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I am sorry that I cannot inform you who the canal commissioners are at present; they were appointed last winter and the newspaper is lost Father did not purchase the pamphlet laws of last sefsion so that I not have not the means of informing you; I examined their report but could make out only two of them General Lacock and John Serjeant; there is five of them and I see in a late paper that the board wish to have four more to assist them. John Serjeant is President of the board. The former commissioners Clark Holgate and Freziverlney differed in their report and seem to have been incompetent to perform the task; some of the members of the legislature; ridiculed them and their reports severely and openly in their speeches. The Senate reported a bill appointing a board of canal commissioners; with the names of them inserted in the bill but the lower house refused to concur in it : alledging that it was rather casting a reflection on the governor because he had appointed Clark Holgate & Freziverlney; then it was left to the governor to appoint, who thought fit however to appoint the persons named in the original bill with one or two exceptions. The small number of settlers that have settled in your county the past year, and the great quantity of Land unlocated will be a chance for me; as I have now received my money and intend visiting you this fall if my health will permit. I would have been in Michigan this spring but (cannot) could not leave home. fathers health has not been good this winter but is getting better but he is still complaining; he had one severe spell in January, this with other reasons prevents me from leaving home this spring & have no idea of staying with you if I do go but shall return as soon as I can Father cannot do conveniently without me for some time yet; another thing my capital will be very little more than yours which leaves you in no enviable situation. The Prices are Flour $4.37 1/2 Rye 40 cents Corn 50 and 80 in the city Pork was at one 2.50 pr hundred in Philadelphia what it is at present I dont know. We have made 115 Bbl of Flour I have made two trips since I wrote last and got $4.56 per Barrel. Salt 2.30 per Bbl. Our relations are all well as far as I can learn The Pennsylvania canal bill pafsed in the house by a vote of 32 to 61 and in the senate by a vote of 19 to 24 Thirty miles from Pittsburg to the mouth of the Kiskiminitas and 24 From the mouth of the swatara to the mouth of the Juniata is to be commenced this season There is some difficulties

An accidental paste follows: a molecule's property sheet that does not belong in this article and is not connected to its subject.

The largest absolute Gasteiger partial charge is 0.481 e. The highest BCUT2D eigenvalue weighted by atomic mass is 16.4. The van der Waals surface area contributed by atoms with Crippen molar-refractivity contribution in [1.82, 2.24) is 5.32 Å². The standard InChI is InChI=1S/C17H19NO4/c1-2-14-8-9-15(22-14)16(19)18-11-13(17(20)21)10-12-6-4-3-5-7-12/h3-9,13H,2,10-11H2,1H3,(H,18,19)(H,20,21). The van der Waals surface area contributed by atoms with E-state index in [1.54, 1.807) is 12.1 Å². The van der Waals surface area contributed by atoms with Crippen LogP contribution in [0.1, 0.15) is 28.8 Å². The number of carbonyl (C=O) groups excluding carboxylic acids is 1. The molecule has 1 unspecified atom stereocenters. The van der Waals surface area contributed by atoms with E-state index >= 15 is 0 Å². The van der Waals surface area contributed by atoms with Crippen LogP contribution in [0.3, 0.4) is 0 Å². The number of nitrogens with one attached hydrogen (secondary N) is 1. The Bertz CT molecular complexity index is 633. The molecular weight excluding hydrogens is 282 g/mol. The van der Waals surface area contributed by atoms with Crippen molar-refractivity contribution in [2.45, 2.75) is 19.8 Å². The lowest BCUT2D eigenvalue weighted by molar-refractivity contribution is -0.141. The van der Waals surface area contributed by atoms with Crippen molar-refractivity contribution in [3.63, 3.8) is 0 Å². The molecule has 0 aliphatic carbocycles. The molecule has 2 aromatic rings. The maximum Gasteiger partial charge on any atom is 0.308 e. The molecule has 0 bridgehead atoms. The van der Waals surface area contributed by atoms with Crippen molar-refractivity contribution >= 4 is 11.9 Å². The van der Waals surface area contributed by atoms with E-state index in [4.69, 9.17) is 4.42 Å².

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likely to occur or rather has occurred betwixt the Harrisburg company and the Pennsylvania cananl [canal] commissioners; the engineer of the Pennsylvania canal started I hear lately to lay out that canal without giving the Harrisburg company notice of it; and commenced surveying above harrisburg taking the forehand of them and in coming down was met by the company’s engineer thir [sic] surveys interfering with one another but I expect all these bickerings will be amicably adjusted. The influenza or a very bad [cough] cold spread itself far and wide over this country without mifsing scarcely a single individual myself amongst the rest; “great number died about Hummelstown having a fever with it. I shall after this answer your letters directly after the receipt of them I am weary of writing at present and shall conclude for this time not having any thing of consequence to write that I can think of But that we are all well at present.

So Farewell Wm. Geddes